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In the Bible Belt, Christmas Isn’t Coming to Death Row

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When it comes to the death penalty, guilt or innocence shouldn’t really matter to Christians.  

NASHVILLE — Until August, Tennessee had not put a prisoner to death in nearly a decade. Last Thursday, it performed its third execution in four months.
This was not a surprising turn of events. In each case, recourse to the courts had been exhausted. In each case Gov. Bill Haslam, a Republican, declined to intervene, though there were many reasons to justify intervening. Billy Ray Irick suffered from psychotic breaks that raised profound doubts about his ability to distinguish right from wrong. Edmund Zagorksi’s behavior in prison was so exemplary that even the warden pleaded for his life. David Earl Miller also suffered from mental illness and was a survivor of child abuse so horrific that he tried to kill himself when he was 6 years old.
Questions about the humanity of Tennessee’s lethal-injection protocol were so pervasive following the execution of Mr. Irick that both Mr. Zagorski and M…

U.S. Supreme court won't hear Mobile cop-killer's appeal

Vernon Madison
The U.S. Supreme Court on Monday rejected a request by a convicted Mobile cop-killer, who is scheduled to be executed Jan. 25, to rehear his appeal.

The U.S. Supreme Court (SCOTUS) had ruled in November that Alabama can execute Vernon Madison, a death row inmate who claims to be mentally incompetent. Madison initially was granted a stay of his execution by SCOTUS just hours before his scheduled 2016 execution.

Madison, 67, one of Alabama's longest-serving death row inmates, was convicted in the April 1985 slaying of Mobile police officer Cpl. Julius Schulte.

In November, however, SCOTUS unanimously reversed its earlier decision, saying Madison can be executed. "More than 30 years ago, Vernon Madison crept up behind police officer Julius Schulte and shot him twice in the head at close range," that ruling stated.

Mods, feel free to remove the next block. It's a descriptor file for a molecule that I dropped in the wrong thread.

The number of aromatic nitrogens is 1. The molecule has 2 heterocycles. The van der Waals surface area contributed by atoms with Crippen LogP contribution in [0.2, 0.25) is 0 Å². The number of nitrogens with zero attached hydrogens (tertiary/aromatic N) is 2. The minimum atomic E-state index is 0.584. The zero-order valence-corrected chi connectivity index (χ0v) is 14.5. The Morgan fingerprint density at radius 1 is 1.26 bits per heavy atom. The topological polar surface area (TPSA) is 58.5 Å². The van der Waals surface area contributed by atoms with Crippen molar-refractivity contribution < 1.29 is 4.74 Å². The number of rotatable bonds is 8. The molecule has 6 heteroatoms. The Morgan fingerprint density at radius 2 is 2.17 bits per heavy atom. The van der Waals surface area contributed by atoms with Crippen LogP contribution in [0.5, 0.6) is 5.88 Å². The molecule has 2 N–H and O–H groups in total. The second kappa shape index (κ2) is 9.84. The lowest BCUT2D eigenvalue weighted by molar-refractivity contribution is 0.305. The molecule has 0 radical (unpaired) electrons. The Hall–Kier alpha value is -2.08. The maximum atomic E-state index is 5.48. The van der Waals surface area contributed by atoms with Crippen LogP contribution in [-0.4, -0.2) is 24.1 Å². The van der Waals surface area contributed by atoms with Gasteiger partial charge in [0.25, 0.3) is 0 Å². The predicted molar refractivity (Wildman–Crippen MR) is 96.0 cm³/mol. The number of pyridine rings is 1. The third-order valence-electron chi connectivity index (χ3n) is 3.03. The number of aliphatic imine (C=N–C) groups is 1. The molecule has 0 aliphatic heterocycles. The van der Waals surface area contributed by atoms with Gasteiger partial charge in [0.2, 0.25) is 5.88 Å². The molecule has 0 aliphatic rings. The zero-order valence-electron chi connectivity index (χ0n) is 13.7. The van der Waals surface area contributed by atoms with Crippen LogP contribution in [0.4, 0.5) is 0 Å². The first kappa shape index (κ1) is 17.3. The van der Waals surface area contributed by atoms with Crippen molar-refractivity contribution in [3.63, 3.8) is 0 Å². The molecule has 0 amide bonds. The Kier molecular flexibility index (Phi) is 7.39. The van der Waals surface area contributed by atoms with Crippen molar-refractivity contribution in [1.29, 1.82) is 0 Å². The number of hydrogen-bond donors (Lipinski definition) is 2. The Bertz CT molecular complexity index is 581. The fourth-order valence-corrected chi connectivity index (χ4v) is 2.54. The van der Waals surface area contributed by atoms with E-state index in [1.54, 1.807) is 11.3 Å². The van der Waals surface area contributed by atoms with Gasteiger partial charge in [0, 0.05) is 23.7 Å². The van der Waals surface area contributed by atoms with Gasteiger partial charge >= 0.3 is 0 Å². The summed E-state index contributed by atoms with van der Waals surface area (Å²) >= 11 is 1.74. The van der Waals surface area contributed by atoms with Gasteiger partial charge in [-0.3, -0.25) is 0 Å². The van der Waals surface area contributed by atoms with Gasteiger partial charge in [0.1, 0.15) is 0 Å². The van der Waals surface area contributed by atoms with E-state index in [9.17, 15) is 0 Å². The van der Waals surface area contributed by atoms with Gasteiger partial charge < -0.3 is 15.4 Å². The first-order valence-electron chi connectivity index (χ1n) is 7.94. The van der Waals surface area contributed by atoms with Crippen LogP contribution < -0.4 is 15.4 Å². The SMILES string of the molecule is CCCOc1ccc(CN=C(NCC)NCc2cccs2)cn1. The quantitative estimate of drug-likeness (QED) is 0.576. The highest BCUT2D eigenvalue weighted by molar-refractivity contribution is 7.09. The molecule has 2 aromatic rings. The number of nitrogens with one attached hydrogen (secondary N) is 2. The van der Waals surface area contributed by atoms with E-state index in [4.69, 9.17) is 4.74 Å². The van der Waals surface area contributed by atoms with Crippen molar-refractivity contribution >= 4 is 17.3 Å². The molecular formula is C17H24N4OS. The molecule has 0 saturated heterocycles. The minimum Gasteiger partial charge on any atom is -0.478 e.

In its ruling Monday to reject Madison's request for a rehearing, SCOTUS did not issue a written explanation.

Courts had been split on whether Madison was competent to be executed. Madison faced a state competency hearing before his scheduled 2016 execution, where he claimed several strokes he recently suffered affected his mental status and made him unable to remember his crimes or remember that he was on death row. The trial court denied Madison's petition, and said the execution could proceed.

But then the 11th Circuit Court of Appeals ruled Madison was incompetent and he could not be executed.

Madison's attorney, Angie Setzer with the Equal Justice Initiative, in an email to AL.com stated that the media have misreported what the Supreme Court has done in the case. "The Supreme Court has not concluded that Mr. Madison is competent to be executed; the Court has made it clear that is an unresolved question. What the Court said is that a federal court constrained by the restrictions imposed by federal habeas law cannot make that determination. The Court's decision denying rehearing affirms that judgment but Mr. Madison's competence to be executed is still yet to be decided.

Source:  al.com, Kent Faulk, January 9, 2018


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"One is absolutely sickened, not by the crimes that the wicked have committed,
but by the punishments that the good have inflicted." -- Oscar Wilde

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